With vaccinations on the rise, Lyft is relaunching its service that lets passengers share their rides with strangers. Shared rides were suspended during the pandemic, but they will be available again starting July 19 in Philadelphia, Chicago, and Denver, followed by additional markets in the coming months.
The idea behind shared rides is that by carpooling with strangers headed in the same direction, you can get a steep discount on your fare. Shared riders are also supposed to improve the environmental impact of ridesharing. Lyft always touted itself as positive for the environment because riders might stop using their own cars. But research has found that the advent of ridesharing hasn’t led to less use of private cars, but rather it’s taken the biggest hit on greener alternatives like public transit. Shared rides address environmental concerns somewhat by having individual riders buddy up.
Pandemic-related concerns aside, there were problems with shared rides even earlier.
Cramped and slow — Anyone who’s ever taken a shared ride with Lyft or Uber might have experienced wildly unpredictable rides that could sometimes be double or triple the duration to go the same distance as a standard ride, because the algorithms would poorly match riders and struggle to figure out efficient routes. If you’ve got somewhere to be, getting an unexpectedly long ride might not be worth $2-3 in savings.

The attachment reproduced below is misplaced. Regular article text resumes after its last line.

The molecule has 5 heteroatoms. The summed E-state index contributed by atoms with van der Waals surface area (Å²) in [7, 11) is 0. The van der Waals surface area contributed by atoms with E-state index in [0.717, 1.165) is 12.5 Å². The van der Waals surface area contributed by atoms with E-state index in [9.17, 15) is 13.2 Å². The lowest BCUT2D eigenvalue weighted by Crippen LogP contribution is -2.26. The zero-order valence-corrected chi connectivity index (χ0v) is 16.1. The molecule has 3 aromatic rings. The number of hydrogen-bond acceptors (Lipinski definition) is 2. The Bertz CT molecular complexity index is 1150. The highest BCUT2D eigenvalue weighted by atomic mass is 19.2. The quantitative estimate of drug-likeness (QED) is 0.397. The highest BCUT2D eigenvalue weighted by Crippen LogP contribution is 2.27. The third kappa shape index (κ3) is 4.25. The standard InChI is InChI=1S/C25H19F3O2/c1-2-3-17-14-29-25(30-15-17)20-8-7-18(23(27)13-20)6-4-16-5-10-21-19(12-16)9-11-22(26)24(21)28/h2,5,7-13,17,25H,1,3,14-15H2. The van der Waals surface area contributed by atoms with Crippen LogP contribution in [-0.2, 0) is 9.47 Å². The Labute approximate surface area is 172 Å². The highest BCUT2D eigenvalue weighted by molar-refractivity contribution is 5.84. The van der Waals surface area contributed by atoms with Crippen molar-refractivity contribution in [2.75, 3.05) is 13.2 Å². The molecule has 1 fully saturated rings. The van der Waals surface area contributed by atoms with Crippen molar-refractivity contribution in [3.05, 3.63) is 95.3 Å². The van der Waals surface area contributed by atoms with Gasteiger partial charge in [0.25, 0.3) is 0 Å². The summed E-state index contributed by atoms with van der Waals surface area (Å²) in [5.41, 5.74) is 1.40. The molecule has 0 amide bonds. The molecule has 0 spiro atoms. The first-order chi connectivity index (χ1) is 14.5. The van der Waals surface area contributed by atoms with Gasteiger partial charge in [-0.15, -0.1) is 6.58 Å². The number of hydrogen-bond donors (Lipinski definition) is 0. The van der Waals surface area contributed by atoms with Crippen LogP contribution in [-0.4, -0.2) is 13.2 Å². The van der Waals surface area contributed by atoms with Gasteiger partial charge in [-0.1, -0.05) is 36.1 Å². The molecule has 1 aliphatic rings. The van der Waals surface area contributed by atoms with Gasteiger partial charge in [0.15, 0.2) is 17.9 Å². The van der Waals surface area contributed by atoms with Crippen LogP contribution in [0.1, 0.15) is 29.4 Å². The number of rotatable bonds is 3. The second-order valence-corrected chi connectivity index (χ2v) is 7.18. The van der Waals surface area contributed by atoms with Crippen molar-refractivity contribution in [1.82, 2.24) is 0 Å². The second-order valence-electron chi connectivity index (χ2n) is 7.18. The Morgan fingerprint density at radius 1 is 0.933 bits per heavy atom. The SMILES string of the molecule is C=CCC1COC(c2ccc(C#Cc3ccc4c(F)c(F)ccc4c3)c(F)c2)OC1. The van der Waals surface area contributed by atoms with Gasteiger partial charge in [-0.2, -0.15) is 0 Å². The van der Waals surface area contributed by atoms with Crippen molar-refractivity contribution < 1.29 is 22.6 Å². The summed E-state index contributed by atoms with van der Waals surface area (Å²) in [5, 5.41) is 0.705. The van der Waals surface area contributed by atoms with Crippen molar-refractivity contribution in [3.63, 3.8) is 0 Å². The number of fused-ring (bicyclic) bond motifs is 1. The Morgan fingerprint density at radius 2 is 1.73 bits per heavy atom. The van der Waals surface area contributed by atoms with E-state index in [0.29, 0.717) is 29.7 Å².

Lyft says that it’s tweaking the program to make rides more predictable. Passengers will now be able to schedule rides up to half an hour in advance, which it says is supposed to help the company better match riders. You’ll save more money if you do this versus requesting a shared ride immediately, because the ride will cost less for everyone if the driver is able to take the most efficient (and fastest) route to drop you off.
There are also going to be new health safety measures. Despite lifting of such restrictions, drivers and riders will still be required to wear masks, and eating and drinking during rides is banned. Shared rides will also be limited to two riders — one in the back and one riding shotgun. That’s probably a good thing, pandemic or not — being squeezed up against a stranger’s body is not pleasant.
Business model — Uber has also offered shared rides, and reporting from Business Insider suggests the company at times was losing a billion dollars a year on them because it was heavily discounting rides in hopes that the affordable offering would entice people to start using Uber more. But the company needs to become profitable and if shared rides come back, Business Insider citing anonymous sources says the discount you get on a shared ride versus a standard one might decrease to around 20 percent, from a high of 50 percent historically.
That’s probably a good thing, if it means riders start to understand the real cost of the driver’s time and effort. But it would make it that much harder to stomach taking a shared ride considering the downsides. And who knows whether people will even feel comfortable enough given you really can’t know whether or not your fellow rider is vaccinated.